Graphic designer remodels Bulletin’s 1946 masthead

To the trained eye of a modern graphics designer, the masthead of the Jewish Bulletin’s 100-year-old ancestor, Emanu-El, looks something like a quaint, overgrown cemetery where the grass needs mowing.

With its words all centered on the page, it resembles a tombstone. Plus, the lettering is an assortment of type sizes and fonts.

“It’s really a garden with many weeds and few flowers,” said Henry Wachs of Mill Valley, who redesigned the masthead for the Jewish Community Bulletin when it consolidated with Emanu-El in 1946.

“In its own way, it has charm,” he said, as he scanned a copy of the front page of a 1901 issue of Emanu-El. “The word `Emanu-El’ is hand-drawn in a kind of curious, Spanish art nouveau [style] that rather has character.”

It’s followed by the line “A Weekly Paper Devoted to Jews and Judaism on the Pacific Coast.” That, to Wachs, “is pure Gutenberg, going back to…the first type that was used.”

The third sentence stating the office address at 509 Montgomery St. in San Francisco is scripted in a 19th-century “practical-looking” font, and the fourth line, “Published every Friday,” employs what Wachs called “a widened, extended typeface” with spaces between the letters.

“It’s a marvelous little picture of the taste of the time,” he said.

Fifty years ago, Wachs, an accomplished Berlin-trained graphics designer, brought modern design concepts to the masthead assignment. At the time, he was an employee of the advertising firm of Leon Livingston.

When he was an art student in the 1930s, the confusion of mixing typefaces at the turn of the century had begun to change.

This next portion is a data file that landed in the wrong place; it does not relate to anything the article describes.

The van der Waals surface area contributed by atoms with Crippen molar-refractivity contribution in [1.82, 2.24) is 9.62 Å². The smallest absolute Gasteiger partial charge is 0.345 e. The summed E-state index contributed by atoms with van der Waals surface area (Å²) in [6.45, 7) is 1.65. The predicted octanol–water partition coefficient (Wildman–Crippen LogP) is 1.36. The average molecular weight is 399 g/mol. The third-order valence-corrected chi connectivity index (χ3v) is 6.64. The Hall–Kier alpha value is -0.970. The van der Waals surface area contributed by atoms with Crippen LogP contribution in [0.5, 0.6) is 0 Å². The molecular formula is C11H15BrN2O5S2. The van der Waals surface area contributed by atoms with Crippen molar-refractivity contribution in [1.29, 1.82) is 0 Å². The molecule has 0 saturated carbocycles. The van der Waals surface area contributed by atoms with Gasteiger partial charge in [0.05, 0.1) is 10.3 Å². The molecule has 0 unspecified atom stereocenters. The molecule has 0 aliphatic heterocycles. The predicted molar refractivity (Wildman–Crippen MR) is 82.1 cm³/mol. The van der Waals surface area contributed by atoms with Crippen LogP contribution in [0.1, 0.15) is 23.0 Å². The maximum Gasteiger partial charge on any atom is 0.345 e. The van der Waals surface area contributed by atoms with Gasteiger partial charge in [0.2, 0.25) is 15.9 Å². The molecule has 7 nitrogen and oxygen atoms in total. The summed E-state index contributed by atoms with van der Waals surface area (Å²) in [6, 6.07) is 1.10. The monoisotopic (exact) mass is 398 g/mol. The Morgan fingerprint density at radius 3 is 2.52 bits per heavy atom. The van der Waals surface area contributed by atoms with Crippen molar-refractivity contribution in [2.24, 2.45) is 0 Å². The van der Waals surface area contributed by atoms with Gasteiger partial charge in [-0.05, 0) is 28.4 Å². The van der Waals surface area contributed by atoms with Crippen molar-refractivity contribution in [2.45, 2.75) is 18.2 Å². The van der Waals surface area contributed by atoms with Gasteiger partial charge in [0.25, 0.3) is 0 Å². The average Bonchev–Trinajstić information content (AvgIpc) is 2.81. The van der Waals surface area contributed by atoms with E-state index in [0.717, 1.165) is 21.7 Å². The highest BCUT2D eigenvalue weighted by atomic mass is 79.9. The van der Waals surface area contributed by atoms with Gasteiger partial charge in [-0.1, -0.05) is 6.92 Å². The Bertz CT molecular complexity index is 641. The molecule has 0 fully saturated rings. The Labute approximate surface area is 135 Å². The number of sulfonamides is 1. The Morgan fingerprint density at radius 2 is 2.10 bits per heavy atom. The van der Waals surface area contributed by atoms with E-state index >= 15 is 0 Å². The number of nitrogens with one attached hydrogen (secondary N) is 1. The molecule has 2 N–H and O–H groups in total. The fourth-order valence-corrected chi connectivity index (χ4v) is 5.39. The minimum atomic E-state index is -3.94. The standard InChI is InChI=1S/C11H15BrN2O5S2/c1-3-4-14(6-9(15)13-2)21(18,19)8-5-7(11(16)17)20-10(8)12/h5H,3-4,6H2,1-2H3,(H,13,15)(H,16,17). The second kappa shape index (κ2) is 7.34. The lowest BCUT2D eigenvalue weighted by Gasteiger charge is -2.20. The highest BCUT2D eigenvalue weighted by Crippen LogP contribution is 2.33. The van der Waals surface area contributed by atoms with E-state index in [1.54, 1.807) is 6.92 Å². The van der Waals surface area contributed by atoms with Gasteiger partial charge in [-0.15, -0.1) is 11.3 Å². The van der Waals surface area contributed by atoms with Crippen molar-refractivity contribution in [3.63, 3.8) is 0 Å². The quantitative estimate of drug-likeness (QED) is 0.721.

One movement was led by Dutch painter Piet Mondrian, who had been enamored with Picasso’s cubism and used it to build a geometric style called neoplasticism. It, in turn, helped shaped the controversial Bauhaus movement of stark, functional forms.

Mondrian created a series of paintings incorporating linear lines and primary colors. His purism “influenced the freeing of type in space,” explained Wachs.

One of the typographic trends of the `30s was to “depart from the classic kind of `tombstone’ or monument-centered symmetry, to arranging type more dynamically.”

Nobody, he explained, reads words at dead center. Instead, eyes dart back and forth across the page.

Movement is what he wanted to express on the Jewish Community Bulletin’s front page.

Using a classic type face — Bodoni italic — he situated the words “The Jewish” flush against the left margin on the top line, with “Community Bulletin” indented slightly on the line underneath.

On the third line in smaller letters of a plainer font and pushed against the right margin were the words “consolidated with Emanu-El.”

“It has a cleaner look,” said the designer, “which I think is helpful in giving it prestige and position to be taken seriously. It kind of begins to look more like a newspaper.”

Wachs began his profession as a journeyman typographer and graphic designer “with one of the last Jewish printing firms in Berlin,”– his hometown — before moving to Oakland in 1938 and rebuilding his career in the Bay Area.

Before joining Leon Livingston, he worked as a designer for Schwabacher-Frey in the 700 block of Market Street in San Francisco, and as art director for the Crocker Printing Firm at Third Street and Bryant, where he designed guide books for the Golden Gate Exposition in 1939.

During a career focused on typographic design, one of his many clients was Mount Zion Hospital. In the 1960s, he created the “MZ” logo used on all its stationery, envelopes, patient brochures and Passover menus.

He also designed logos for a number of major publications, including UCSF Magazine, at which he was design and art director for 14 years before retiring in early 1993.

Now the father of former Jewish Bulletin photographer Tom Wachs (plus three other children, six grandchildren and one great-grandchild) faces the daunting task of organizing what he has collected during a lifetime of work: lots of type and printing presses — one is as old as the Bulletin — plus an assortment of South and Central American fuchsia species.

“Basically I’m still overwhelmed with what I have wrought…I’m still gazing and also savoring what I have gathered,” he said.

Elaine LaPorte